When asked about what would happen after the Legislature returns on April 22 following an Easter-Passover break, Rep. Dan Schoen, D-St. Paul Park, showed the exhaustion common to many as the House was adjourning Thursday night.

“My mind is not even there,” Schoen said. “My mind is so tired, I can’t even think straight.”

After pausing, he came up with a few issues he thinks need to pass, then added that some bills lawmakers already passed may need to be revisited because “in our tired, weary minds, we may have missed something that should be fixed.”

It is a different type of year for the Legislature. It came into session Feb. 25, later than most years, and lawmakers are trying to cram in more work than often occurs the year after a state budget is produced.

Lawmakers will have less than four weeks after the holiday break to finish their work before constitutional deadline of May 19.

Days after the session began, lawmakers passed a bill providing financial aid to Minnesotans with problems paying for heat during the intense winter. On March, after plenty of political posturing, they approved $443 million of tax breaks.

Two other major issues are set to take effect. One requires local school districts to write policies to prevent bullying or the state will force them to follow one it prepares. The other issue that has been decided is a higher minimum wage, which in three years will be $9.50 an hour for big businesses and $7.75 for smaller ones.

Otherwise, the House and Senate have passed differing versions of the major bills, such as one tweaking a $39 billion, two-year budget passed last year. Lawmakers dumped nearly all spending bills, and some that do not involve money, into the one massive bill.

Like most other remaining issues, the budget bills the House and Senate passed are different. So negotiators from both houses will sit down after the break and begin reconciling them, then sending them back for final votes.

One significant bill has passed the House, but not the Senate: a plan to move women toward equality with in the workplace.

Two hot-topic bills remain short of House and Senate votes.

Generally getting the spotlight in even-year sessions has been a bill funding public works projects around the state. In the House this year, it is a nearly $1 billion bill, funded both by borrowing money with state bond sales and some cash. It has made its way to near a full House vote, but the Senate measure will not be unveiled until soon after break ends.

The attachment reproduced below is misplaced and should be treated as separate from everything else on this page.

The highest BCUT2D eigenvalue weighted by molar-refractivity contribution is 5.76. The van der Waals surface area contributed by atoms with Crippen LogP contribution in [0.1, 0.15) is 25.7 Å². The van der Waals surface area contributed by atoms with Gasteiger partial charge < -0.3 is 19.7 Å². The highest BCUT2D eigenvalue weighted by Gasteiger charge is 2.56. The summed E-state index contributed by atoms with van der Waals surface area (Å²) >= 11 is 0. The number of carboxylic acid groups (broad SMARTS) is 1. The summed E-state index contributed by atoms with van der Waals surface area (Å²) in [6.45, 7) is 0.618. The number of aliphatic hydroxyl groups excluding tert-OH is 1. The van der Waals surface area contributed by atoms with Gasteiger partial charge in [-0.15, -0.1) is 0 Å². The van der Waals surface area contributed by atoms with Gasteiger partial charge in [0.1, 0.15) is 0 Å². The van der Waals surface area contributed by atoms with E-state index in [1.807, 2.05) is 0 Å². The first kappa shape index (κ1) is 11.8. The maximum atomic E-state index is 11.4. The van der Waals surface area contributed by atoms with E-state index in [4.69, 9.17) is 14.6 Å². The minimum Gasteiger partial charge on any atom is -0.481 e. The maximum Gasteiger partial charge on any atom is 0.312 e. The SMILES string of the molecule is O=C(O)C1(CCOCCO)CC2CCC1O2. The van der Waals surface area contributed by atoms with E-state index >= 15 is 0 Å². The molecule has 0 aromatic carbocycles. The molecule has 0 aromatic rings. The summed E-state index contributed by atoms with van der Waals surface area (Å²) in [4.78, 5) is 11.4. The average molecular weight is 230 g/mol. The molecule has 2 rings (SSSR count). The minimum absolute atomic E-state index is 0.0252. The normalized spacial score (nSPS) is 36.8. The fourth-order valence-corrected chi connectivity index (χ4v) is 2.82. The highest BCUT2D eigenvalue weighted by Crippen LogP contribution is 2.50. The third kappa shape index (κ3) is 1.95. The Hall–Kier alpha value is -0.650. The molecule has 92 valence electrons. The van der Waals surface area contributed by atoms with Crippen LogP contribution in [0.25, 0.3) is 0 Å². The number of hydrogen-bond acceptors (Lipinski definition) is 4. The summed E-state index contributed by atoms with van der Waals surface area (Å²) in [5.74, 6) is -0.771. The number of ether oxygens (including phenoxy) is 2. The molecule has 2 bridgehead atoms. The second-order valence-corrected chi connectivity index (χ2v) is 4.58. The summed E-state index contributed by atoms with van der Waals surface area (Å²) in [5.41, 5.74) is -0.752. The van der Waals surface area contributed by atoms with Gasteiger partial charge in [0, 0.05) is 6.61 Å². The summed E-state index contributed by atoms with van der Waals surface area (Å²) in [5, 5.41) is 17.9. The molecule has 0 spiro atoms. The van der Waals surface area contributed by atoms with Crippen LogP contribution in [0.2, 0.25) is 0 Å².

Legislative leaders already agreed to spend $850 million, but many Democrats say they want to go higher. If so, they need Republican votes because Democrats alone do not have enough members to pass a bonding bill. Republicans are not eager to accept a higher figure.

The other big issue awaiting a decision is whether to allow marijuana, or an extract from the plant, to be made available to seriously ill Minnesotans, such as children suffering from seizures and cancer patients in great pain.

“We are trying to find ways to come to a solution,” House Speaker Paul Thissen, D-Minneapolis, said, but a compromise is needed with police and medical groups opposed to the medical marijuana plan.

Senate Majority Leader Tom Bakk, D-Cook, gave the issue a kick ahead when he ordered a committee hearing on the bill, similar to one stalled in a House committee. There was no vote, but supporters say that if leaders allow the bill to proceed after returning to St. Paul, there are enough votes to pass it.

The question then would be if Gov. Mark Dayton would sign a bill that does not meet his main requirement: support by law enforcement and medical communities.

Bakk and Thissen said they will talk about the remaining issues some during the recess, although House leaders also plan to travel the state saying they already have shown a productive session.

Bakk said he could not predict if there will be any problems in the final few weeks of session. “I think it would depend on the governor’s engagement.”

Sen. Lyle Koenen, D-Clara City, said he is not concerned. “With the time that is left, we should get it all done. It will come together.”